FAI Staff Book Recommendations

FAI Staff

At the FAI office, many conversations at staff lunches revolve around pop culture. From Mark quizzing us on classic rock trivia to Diana reviewing the latest Netflix rom-com, our team enjoys sharing media that we find compelling and enjoyable. This year, we want to share some of our favorites with you. In this blog, the FAI Staff each shares a book that we read this year.

As you will see, we are a serious bunch!  Our list varies from academic to graphic novels, and literally the history of the world.  We hope you can find something to add to your reading list this winter and find holiday gifts for friends, family, and colleagues. 


Mark’s pick: Jim Collins Library

For 2022, I read or reread all of Jim Collin’s books. Jim’s most familiar book is Good to Great (2001) but he has written extensively on entrepreneurship, leadership, and business. Jim began his career as a teacher at the Stanford Graduate School of Business and went on to start a management laboratory in Boulder, Colorado. Jim uses his teaching ability and research to weave stories that put you in the office and board room of well-known companies and leaders as they reach key decisions.

Jim books are thoroughly researched and include Beyond Entrepreneurship (1992, and updated as BE 2.0 in 2020), Built to Last (1994), How the Mighty Fall (2009), Great By Choice (2011), and Turning the Flywheel (2019).

Curt’s pick: Guns, Germs and Steel: The Fates of Human Societies by Jared Diamond

This book provides a comprehensive understanding of human history and development by segregating geographical and environmental factors that have shaped today’s global cultures and societies. It also sheds light on why individuals across the globe are very different, even though they all share similar DNA.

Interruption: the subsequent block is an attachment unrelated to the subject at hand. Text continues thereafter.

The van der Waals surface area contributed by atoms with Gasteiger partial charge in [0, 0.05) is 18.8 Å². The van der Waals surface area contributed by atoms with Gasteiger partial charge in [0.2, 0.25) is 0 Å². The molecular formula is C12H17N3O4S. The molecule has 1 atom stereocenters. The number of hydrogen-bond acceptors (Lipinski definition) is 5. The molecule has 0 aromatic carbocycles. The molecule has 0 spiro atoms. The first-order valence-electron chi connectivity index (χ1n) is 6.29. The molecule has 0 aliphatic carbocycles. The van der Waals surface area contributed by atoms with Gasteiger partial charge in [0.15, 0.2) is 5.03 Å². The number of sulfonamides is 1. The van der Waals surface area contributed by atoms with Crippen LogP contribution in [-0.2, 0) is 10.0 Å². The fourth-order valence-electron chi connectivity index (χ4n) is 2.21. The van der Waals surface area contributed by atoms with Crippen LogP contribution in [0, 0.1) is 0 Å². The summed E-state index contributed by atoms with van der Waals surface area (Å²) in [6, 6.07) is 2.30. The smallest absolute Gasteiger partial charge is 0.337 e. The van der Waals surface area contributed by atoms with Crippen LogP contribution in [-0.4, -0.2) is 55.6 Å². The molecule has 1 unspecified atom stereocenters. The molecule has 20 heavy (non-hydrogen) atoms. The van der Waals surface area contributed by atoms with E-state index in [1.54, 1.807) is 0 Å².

Drew’s pick: Freakonomics:  A Rogue Economist Explores the Hidden Side of Everything by Steven Levitt & Stephen Dubner 

In this interesting read, Steven Levitt, an Economist, takes a look at economics from behavioral and incentive viewpoints. Journalist Stephen Dubner does a great job making the book an entertaining, easy read.

Skyler’s pick: Happier: Learn the Secrets to Daily Joy and Lasting Fulfillment by Tal Ben-Shahar, Ph.D.

Dr. Ben-Shahar helps provide readers with the tools and exercises to help us all become happier. At a time when everything feels so negative in the world, the exercises and discussions in this book help me cut through that and remain optimistic for today and tomorrow.

Hope’s pick: Grit: The Power of Passion and Perseverance by Angela Duckworth

Through stories of resilience, Dr. Duckworth shares research about what drives people to succeed. She argues that achievement does not come from talent or genius, but from intentional perseverance – grit. I often turn back to the idea of grit when facing a setback. In the long run, it doesn’t matter if you fail; it matters if you get back up and try again.

Jacob’s pick: When Genius Failed: The Rise and Fall of Long-Term Capital Management by Roger Lowenstein

Lowenstein weaves a narrative that expertly navigates the secretive world of hedge funds, taking the reader on a journey through the inner workings of the academic powerhouse of the 1990s: Long-Term Capital Management. While technical at some points, the story warns us of the dangers of too much debt, and the perils of hubris in capital markets.

Beth’s pick: The Giver of Stars by Jojo Moyes

Based on a true story rooted in America’s past, this historical fiction novel tells the story of the creation of the Packhorse Librarians of Kentucky during the Depression, as part of Eleanor Roosevelt’s traveling library program. The book is filled with funny light-hearted moments, as well as tense drama and suspense. It tells the stories of the people living in the back country of the Appalachian Mountains and the kindship of five women from different backgrounds as they a build community around literacy.

Diana’s pick: They Called Us Enemy by George Takei

This graphic memoir recounts George Takei's childhood imprisoned within American concentration camps during World War II. Takei tells his story from the perspective of his young self living through his family's internment. Although the story is very sad, Takei's story also shares moments of joy. One of my favorite parts of the story is about the sewing machine.

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By FAI Staff

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